Lunar Landing Night honors the 50th Anniversary of Apollo 11 with UNO professor

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Megan Schneider
ONLINE REPORTER

The Omaha Storm Chasers celebrated the 50th anniversary of the Apollo 11 spaceflight that landed humans on the moon during a Lunar Landing Night event at Werner Park on July 20. The event included a bobblehead giveaway, space activities and a post-game firework show.

University of Nebraska at Omaha (UNO) astronomy professor Doug Showell and Omaha Public Schools elementary science teacher Anthony Galdamez led a handful of activities for the space exploration-themed night. Showell and Galdamez are Solar System Ambassadors for the NASA Solar System Ambassadors program, which helps provide space exploration learning at select events throughout Nebraska.

Anthony Galdamez speaks with volunteers. Photo by Samantha Weideman/the Gateway

“I have loved astronomy for a long time,” said Showell. “I was a little young for [the moon landing], but I do remember all the space shuttle launches… and the rover on Mars and all that stuff, so I’ve just been into it ever since then.”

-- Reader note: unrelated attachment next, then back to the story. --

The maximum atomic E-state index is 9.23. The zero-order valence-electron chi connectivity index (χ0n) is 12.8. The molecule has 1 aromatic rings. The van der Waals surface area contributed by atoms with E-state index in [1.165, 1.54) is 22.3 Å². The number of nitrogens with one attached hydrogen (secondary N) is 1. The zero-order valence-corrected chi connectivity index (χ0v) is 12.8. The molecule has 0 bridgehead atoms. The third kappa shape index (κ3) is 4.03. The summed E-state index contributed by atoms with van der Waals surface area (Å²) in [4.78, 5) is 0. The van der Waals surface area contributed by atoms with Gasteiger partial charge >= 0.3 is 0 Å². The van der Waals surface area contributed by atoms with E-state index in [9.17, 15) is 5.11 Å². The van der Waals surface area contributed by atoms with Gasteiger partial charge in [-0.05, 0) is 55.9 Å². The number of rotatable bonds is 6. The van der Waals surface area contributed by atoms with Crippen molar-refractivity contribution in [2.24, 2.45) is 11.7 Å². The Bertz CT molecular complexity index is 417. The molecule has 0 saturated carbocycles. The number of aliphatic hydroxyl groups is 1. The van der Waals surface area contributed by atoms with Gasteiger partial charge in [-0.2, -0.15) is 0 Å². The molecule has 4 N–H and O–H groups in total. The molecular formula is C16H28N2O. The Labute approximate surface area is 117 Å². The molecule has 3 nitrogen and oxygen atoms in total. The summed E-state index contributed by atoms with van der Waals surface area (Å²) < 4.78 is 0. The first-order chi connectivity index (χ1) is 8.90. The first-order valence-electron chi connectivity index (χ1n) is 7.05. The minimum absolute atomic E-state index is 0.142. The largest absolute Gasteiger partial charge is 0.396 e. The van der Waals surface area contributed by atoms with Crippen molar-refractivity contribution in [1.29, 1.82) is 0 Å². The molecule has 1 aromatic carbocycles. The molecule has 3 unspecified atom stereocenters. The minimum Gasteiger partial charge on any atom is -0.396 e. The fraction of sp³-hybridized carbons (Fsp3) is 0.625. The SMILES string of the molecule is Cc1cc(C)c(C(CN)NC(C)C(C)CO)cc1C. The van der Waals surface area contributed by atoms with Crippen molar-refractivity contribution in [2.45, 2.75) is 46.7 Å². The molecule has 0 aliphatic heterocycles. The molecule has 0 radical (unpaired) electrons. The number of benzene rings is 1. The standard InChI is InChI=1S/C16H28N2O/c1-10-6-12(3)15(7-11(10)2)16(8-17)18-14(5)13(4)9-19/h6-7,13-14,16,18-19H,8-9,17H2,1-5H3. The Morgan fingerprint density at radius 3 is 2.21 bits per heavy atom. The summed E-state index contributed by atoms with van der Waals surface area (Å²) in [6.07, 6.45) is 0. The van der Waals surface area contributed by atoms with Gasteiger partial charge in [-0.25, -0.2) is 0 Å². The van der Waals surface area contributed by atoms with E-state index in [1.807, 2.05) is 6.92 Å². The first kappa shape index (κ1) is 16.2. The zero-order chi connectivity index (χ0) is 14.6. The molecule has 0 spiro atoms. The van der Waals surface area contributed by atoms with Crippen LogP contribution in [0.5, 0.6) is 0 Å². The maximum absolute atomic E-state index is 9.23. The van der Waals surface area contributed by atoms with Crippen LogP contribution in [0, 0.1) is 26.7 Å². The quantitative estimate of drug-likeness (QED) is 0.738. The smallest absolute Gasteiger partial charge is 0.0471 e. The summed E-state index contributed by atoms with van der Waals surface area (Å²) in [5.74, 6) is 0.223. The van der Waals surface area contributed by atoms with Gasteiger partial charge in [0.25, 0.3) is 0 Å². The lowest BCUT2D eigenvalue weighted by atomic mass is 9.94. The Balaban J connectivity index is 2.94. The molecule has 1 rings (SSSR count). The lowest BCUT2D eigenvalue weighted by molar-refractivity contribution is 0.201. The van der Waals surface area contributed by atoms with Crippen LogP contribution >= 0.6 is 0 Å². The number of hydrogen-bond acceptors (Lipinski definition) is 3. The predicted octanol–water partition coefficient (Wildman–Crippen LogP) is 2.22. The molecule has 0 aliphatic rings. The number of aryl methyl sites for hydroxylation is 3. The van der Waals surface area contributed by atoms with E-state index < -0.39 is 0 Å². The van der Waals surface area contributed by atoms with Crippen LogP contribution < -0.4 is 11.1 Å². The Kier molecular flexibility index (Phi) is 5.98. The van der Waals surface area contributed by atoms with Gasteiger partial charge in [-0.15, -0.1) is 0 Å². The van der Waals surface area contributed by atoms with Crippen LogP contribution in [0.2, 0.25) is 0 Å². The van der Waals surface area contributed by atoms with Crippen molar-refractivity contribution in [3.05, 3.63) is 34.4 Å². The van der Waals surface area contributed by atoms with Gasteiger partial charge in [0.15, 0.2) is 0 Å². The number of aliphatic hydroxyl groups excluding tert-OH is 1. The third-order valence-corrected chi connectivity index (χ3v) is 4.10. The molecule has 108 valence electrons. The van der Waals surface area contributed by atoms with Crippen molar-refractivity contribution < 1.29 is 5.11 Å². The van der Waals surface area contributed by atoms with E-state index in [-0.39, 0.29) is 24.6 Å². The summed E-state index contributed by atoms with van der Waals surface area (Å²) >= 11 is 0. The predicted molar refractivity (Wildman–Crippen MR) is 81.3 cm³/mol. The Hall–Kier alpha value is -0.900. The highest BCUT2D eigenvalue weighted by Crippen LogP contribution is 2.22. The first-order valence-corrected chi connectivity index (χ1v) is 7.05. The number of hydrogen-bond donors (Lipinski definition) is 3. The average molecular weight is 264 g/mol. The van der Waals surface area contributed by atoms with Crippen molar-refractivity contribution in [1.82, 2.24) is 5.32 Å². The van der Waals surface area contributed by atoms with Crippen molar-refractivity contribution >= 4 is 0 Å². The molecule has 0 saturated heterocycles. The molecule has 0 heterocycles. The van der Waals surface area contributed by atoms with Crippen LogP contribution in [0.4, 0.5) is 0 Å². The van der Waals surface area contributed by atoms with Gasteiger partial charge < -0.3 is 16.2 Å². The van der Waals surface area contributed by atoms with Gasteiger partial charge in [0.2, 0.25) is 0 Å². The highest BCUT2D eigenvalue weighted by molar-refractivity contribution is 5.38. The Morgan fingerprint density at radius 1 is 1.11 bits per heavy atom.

Showell and Galdamez, along with volunteers from the Aim for the Stars Science and Math Camp, passed out NASA stickers and informational brochures and guided patrons through various interactive stations.

Doug Showell, UNO astronomy professor. Photo by Samantha Weideman/the Gateway

Children were encouraged to make their own astronaut badges, land foam toys on a canvas moon map (one of only 50 in the US) and use their creativity to draw different phases of the moon on clear plastic cups.

The giant moon map, scattered with foam toys. Photo by Samantha Weideman/the Gateway

Guests could also simulate a meteorite impact and make lunar landers to drop onto the surface of the (brownie mix and flour) moon.

A meteorite makes its way to the (flour and brownie mix) moon’s surface. Photo by Samantha Weideman/the Gateway

Showell said events like Lunar Landing Night help lead the next generation into the science field.

“It gets all of these little kids into it, then they watch it on TV, where they’ll see more of it,” Showell said. “Hopefully they’ll take the classes in school and just become future scientists.”

The first 2,000 fans who arrived for the Omaha Storm Chasers versus Memphis Redbirds ballgame received a lunar lady bobblehead with the team’s newest mascot, Sue Nami. Fans also saw LEGO sculptures and participated in Apollo 11 trivia.

A volunteer shows off the NASA Apollo Saturn V lego set in all its glory. Photo by Samantha Weideman/the Gateway

Omaha Storm Chasers president and general manager Martie Cordaro said: “Our organization is excited to celebrate the giant leap that was taken 50 years ago by the U.S. space program and its astronauts.”

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